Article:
So…you ever heard of the MEG and MOG principle?

 

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I’m talking about the development of the individual, and all that they see as true and real, in relation to themselves. That is the MEG part, or the “My Ego Groweth” which takes into account what you believe about yourself and the world around you.

 

As the MEG principle kicks in throughout our lives, we become accustomed to thinking about our experiences in a certain way, we formulate standard ideals that represent what we have seen, and also what we are about to see.

 

In other words, we sometimes experience something totally new, and our minds process it as a mere recurrence of an already experienced event. New song? Just another new song that is destined to become an old song. New phone? Ditto. The earlier we learn to do this, is the earlier we qualify as fully fledged cynics, a trait that is prevalent in 13 – 19 year olds all over the country.

 

The problem with this is that the ease at which kids adopt this way of thinking makes it that much simpler to shift this belief into their perception of themselves and their abilities. It is that much more difficult to acknowledge success and potential in yourself if you are used to negating it in others.

 

When interviewing school kids as part of a self esteem project in London, several found it hard to imagine themselves in a scenario where they are successful by their own standards in the future. They personally didn’t know anyone successful, and couldn’t see a way for them to attain success because: (Insert cynical evaluation of life here, borne out by the reality of nothing like success happening so far.)

 

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Now, some have argued that this is all fine, and part of the process of self realization, even insisting that it is a healthy and natural thing to constantly question everything around you. If it falls short of your internal rules/criteria, then you have the right to regard it as suspect or not worthy of your time. As we age, we build up a core personality, and set of beliefs that we rely on and trust when processing the world around us. It becomes the norm, what I’m used to, what I expect…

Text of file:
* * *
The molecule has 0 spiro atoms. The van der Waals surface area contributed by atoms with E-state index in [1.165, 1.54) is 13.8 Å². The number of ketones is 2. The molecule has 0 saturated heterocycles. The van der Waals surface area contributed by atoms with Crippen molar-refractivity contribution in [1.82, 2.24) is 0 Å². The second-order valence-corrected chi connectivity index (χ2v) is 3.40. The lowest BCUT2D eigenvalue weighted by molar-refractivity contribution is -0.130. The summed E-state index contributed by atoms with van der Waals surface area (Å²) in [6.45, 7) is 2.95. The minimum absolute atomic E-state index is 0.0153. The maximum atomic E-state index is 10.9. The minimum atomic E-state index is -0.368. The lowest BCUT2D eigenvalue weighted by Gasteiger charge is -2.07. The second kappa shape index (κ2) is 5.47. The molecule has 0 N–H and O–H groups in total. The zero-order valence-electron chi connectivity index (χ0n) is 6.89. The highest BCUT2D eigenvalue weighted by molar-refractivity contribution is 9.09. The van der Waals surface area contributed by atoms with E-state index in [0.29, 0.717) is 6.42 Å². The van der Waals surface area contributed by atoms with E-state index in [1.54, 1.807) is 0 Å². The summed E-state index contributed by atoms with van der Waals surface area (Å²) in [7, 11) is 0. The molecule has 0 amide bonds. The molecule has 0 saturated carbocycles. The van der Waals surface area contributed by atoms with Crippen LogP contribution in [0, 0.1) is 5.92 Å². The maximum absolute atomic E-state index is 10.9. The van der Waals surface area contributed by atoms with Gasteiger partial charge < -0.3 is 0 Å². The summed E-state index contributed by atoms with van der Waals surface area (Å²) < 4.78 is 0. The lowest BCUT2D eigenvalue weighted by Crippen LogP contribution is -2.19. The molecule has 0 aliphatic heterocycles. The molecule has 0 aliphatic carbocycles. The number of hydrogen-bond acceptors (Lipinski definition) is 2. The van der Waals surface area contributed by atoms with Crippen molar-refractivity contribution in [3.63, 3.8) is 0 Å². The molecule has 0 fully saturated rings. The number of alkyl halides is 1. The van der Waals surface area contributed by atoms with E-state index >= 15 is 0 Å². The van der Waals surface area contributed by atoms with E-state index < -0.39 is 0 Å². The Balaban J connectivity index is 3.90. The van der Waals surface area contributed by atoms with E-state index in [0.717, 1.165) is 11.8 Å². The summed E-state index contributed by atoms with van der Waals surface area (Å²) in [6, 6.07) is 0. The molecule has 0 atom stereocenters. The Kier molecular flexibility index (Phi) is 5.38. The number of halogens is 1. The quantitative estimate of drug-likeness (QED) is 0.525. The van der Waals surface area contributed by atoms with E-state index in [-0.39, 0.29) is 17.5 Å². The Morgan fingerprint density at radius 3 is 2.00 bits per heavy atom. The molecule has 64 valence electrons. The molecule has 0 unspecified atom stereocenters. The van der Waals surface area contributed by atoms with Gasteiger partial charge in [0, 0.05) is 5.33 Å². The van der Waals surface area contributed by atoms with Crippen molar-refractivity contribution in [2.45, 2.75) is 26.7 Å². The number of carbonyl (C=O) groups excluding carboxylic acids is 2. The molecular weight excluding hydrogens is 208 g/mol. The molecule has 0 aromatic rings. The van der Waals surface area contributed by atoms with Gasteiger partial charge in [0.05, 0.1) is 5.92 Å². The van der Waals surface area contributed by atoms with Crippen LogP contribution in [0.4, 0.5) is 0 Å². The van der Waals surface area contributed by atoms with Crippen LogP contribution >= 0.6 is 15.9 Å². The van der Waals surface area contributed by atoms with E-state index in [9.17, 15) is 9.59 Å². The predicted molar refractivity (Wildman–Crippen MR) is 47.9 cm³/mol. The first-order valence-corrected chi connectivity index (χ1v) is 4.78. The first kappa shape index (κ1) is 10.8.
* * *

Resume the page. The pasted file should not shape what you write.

Then you come across something that shakes all that to pieces. Something that gives you a glimpse into the unseen, and reminds you that what you think you know is merely what you thought you knew. Welcome to the MOG, or Mother of God moment.

 

For instance:

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Or:

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These moments are few and far between, and you have to take the chances where you can find them, but if you are attuned to these cracks in the universe, they represent an escape from the world you thought you knew so well, and offer a chance to slip into the possible. Also, they are fun.

 

MOG moments are proper fun! They momentarily suspend the standard cynicism and allow for arguably one of the finest experiences a person can have; a moment of wonder!

 

Every child deserves to wonder about the life that they are living. Every adult with a child inside can, just for a short period, have their train of thought diverted at the station, and have the tracks ripped up and sold for scrap metal in these instants of mind candy licking, and it is in these moments when your brain is in free fall, that we strike!

 

Helping someone to change their patterns of behavior can be a profoundly rewarding experience, and the process is an enlightening and enjoyable challenge for those determined to shift rigid and limiting responses that are no longer useful in their current professions and lives.

 

Bearing all this in mind, we created the MYND REVOLUTION, a training course chocked full of MOG moments, to make it easier for you to seamlessly shift from responses that limit your choices, to behavior that enhances your work and life.

 

Welcome to the REVOLUTION!